EU ‘family’ looks to reassure frustrated Balkans

AFP News Agency

06th Oct, 2021. 03:21 pm

BRDO. European Union (EU) leaders told frustrated Balkan counterparts at a summit on Wednesday the bloc remains committed to letting them join, but offered no concrete progress on their stalled membership bids.

The 27-nation club talked up economic support worth billions of euros for its eastern neighbours at a rain-drenched gathering at Brdo castle in Slovenia, which currently holds the EU’s rotating presidency.

Brussels was keen to show it remains the region’s best hope.

But there set to be no breakthroughs at the meeting with the leaders of Albania, Bosnia, Serbia, Montenegro, North Macedonia and Kosovo on the tortuous path towards membership.

And concern was growing that frustration with years of waiting could push some candidate countries closer to Russia and China.

“We want to send a very clear message and that message is that Western Balkans belong to the European Union, we want them in the European Union,” said European Commission chief Ursula von der Leyen as she arrived for the talks.

“We are one European family and I’m deeply convinced we share the same destiny,” she said.

The EU’s push for enlargement — once a key policy for the bloc — has ground to a halt in recent years. Some richer members fear sparking a new wave of migration and some applicants are struggling with the required reforms, especially on democratic norms.

“In Latvia, the process of joining the European Union was the game changer in terms of enabling reform, and of course in the Western Balkans, they still have some ways to go,” said Latvian Prime Minister Arturs Krisjanis Karins.

However, he cautioned, “either Europe extends the hand, and pulls these countries towards us or someone else will extend the hand and pull the countries in a different direction.”

This reflected the EU’s increasing concern over inroads being made by Moscow and Beijing, which had sent millions of coronavirus vaccines to the region.

Moscow has deep cultural ties with fellow Orthodox nations while Beijing had extended major loans in the region, including a controversial $1 billion for a road, which Montenegro was struggling to pay off.

The EU in response was touting an ‘unprecendented’ €30 billion ($35 billion) economic investment package for the region.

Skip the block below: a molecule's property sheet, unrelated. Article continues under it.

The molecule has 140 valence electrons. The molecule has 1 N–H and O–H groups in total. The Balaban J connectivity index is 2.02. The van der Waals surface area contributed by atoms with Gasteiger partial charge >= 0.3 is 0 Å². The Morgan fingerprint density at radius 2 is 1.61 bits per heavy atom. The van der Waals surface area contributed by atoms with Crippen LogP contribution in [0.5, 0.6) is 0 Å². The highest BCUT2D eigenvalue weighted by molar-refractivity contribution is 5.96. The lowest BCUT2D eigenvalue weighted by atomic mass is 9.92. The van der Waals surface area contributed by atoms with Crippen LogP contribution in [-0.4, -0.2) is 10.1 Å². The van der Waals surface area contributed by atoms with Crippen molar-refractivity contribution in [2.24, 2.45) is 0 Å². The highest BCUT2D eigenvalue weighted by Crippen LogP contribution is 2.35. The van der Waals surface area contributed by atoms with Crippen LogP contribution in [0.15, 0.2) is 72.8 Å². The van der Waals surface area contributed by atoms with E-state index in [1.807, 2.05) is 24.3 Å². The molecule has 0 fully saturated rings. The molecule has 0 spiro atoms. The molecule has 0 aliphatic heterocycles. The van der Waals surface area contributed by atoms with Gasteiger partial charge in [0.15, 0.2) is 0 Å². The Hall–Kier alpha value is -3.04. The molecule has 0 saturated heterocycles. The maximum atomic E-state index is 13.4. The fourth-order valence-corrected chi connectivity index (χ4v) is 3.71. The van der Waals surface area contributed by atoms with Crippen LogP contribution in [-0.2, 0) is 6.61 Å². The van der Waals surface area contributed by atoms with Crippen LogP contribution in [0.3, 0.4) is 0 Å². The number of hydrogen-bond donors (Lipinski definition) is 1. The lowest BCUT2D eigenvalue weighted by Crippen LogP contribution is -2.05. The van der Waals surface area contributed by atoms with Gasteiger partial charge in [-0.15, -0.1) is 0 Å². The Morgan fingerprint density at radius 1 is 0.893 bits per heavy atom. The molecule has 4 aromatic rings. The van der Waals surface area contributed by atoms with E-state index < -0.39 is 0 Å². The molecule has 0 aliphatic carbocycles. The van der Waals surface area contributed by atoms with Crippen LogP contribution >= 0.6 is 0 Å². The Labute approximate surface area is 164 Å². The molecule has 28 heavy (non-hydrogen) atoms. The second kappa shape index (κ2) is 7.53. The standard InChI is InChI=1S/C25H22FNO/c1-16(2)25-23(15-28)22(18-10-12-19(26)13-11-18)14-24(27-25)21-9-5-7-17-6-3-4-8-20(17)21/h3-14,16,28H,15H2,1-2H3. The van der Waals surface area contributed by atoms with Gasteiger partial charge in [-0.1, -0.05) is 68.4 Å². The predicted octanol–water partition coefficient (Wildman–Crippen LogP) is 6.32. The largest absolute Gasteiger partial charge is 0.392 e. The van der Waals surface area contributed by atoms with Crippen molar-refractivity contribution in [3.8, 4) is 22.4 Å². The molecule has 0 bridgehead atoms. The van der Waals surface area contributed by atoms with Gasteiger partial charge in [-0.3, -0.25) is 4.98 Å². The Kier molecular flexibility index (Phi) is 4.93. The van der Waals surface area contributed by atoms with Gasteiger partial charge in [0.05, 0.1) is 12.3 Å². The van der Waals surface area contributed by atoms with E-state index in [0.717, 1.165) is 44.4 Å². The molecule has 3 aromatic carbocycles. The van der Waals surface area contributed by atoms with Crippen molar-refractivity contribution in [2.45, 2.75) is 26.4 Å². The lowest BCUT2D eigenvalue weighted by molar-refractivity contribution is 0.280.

Officials also promise ‘tangible’ improvements for people in the Balkans, such as bolstering vaccine rates to match EU levels this year and ending phone roaming charges.

This may be cold comfort to the candidate countries who were still smarting after France, Denmark and the Netherlands initially held up accession talks with Albania and North Macedonia in 2019.

Bulgaria had since become the main obstacle to progress, refusing to let North Macedonia start the process because of a dispute over history and language.

The leaders of the two countries met together with counterparts from France and Germany, but no advance was made ahead of elections in Bulgaria next month.

“I have no illusions about a quick accession to the EU,” said Serbian President Aleksandar Vucic, whose country applied for EU membership in 2009.

“The political needs of the EU are such that Balkan enlargement is neither a dominant nor a popular issue.”

The EU leaders will close the summit with a final statement, but it was only after fierce haggling that they agreed to say the bloc “reconfirms its commitment to the enlargement process” in a draft seen by AFP.

Diplomats rejected a demand by Slovenia to commit to absorbing the aspirants by 2030.

Brussels scored a minor diplomatic victory in the run-up to the summit by mediating a deal to ease a flare-up in tensions between Serbia and Kosovo.

The former foes were at loggerheads after Kosovo banned cars with Serbian registration plates from entering its territory.

Kosovo proclaimed independence from Serbia in 2008 a decade after a war between independence, seeking ethnic Albanian guerrillas and Serbian forces.

Roughly 100 countries, including all but five EU members, recognised the move, but not Serbia or its allies China and Russia.

EU-brokered dialogue between the two Balkans neighbours, launched a decade ago, has failed to achieve normalisation of their ties.

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